Every year after Mother’s Day, I slip off my wedding rings and tuck them away until fall. Spring and summer on the farm are dirty, sticky months full of soil and planting, clanging metal gates and cattle charging. It is no place for precious metal. Every year, I am struck by the age my hands have gained. They are not my hands. They are my grandmother’s.
(Photo credit to the lovely Lynell Shooks Miller)
This is a season of life out here on the farm. There are five sweet robin eggs in the garden birdhouse, bright baby blue. Six new baby longhorns are running through the evening light as I type, daring one to chase the other. The strawberries are flowering and about to bud and tomatoes will be planted this weekend. Two of our best friends welcomed a baby boy into their family this afternoon. New life is everywhere.
My grandmother is in the final stages of life. A phone call this afternoon confirmed that the very last days are here. My grief is tempered by the understanding that she is going to feel so much better soon… her body has waged war against her for 30 years, crippling her with arthritis. That will end, and I can ask for no greater gift.
She left me her arthritis. I see it when I take off my rings and in passing… a flash in the mirror, a certain angle of a photograph. I feel it in my joints and I read it in my medical file. Her story will be mine soon enough. She also gave me her orange fedora and Polish hips. We are that kind of family.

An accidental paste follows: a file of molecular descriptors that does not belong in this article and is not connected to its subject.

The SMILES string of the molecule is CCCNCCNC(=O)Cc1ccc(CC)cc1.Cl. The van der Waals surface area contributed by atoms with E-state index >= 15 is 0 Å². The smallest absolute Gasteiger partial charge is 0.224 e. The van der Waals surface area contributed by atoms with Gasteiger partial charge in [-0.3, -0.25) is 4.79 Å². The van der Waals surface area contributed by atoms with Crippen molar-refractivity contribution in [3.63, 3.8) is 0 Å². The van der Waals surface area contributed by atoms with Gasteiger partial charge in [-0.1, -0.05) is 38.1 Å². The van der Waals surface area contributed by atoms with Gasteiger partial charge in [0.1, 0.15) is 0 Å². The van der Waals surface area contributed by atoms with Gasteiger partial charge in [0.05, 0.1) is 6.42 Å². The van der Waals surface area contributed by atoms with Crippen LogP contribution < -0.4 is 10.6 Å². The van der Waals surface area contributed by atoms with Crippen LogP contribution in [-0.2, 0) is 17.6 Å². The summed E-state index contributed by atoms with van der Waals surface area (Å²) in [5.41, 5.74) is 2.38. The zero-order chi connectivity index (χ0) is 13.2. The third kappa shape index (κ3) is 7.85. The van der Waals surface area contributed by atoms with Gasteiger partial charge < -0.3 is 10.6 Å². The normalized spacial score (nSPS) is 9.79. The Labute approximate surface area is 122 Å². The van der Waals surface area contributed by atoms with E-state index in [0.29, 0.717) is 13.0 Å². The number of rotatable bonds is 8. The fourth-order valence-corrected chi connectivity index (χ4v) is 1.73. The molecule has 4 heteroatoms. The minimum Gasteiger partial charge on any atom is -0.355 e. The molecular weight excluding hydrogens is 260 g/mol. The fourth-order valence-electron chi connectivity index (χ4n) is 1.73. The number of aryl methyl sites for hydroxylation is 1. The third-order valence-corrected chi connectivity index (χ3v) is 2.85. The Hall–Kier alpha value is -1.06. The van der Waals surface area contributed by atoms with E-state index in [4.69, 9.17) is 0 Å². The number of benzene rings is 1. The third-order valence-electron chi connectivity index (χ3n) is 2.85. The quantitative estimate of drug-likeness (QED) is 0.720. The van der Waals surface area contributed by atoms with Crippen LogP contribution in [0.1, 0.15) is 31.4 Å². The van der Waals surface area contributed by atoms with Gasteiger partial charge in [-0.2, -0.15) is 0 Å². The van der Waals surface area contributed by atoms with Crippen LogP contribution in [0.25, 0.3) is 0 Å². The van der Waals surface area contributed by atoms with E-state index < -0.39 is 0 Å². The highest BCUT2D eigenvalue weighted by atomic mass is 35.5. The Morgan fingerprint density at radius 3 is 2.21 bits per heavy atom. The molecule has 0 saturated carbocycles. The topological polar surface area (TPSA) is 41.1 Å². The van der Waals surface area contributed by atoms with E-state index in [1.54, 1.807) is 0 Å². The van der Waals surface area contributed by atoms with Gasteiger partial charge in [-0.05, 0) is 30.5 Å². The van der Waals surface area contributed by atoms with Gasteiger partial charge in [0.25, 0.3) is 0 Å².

I am literally surrounded today by life and death… both are staring at me, sitting on my porch and streaking across the sky. And yet, I forget the enormity. There are library books to return and lunches to make. Gus has attached himself to the van with a bungee cord, and Abby is 3 days short of a nap. I live in the in-between until the phone rings and the extremes make themselves known again. It’s easy to forget the extremes even exist when you are trying to find the twist-tie to the bread.
But then again, we can’t live in those extremes. We can visit but we cannot settle. There must be a foundation to steady the life and death, beginnings and ends. There must be somewhere to come home to.
So I will make an apple pie and set the table… like every night.
And I will hide my rings and plant new seeds.
And I will grieve the end of life and cheer the beautiful new breaths.
Because I live in the in-between. THAT is home.
Amazing really… how the best days and the worst days and all the days in-between… all the days start with a sunrise and end with a sunset.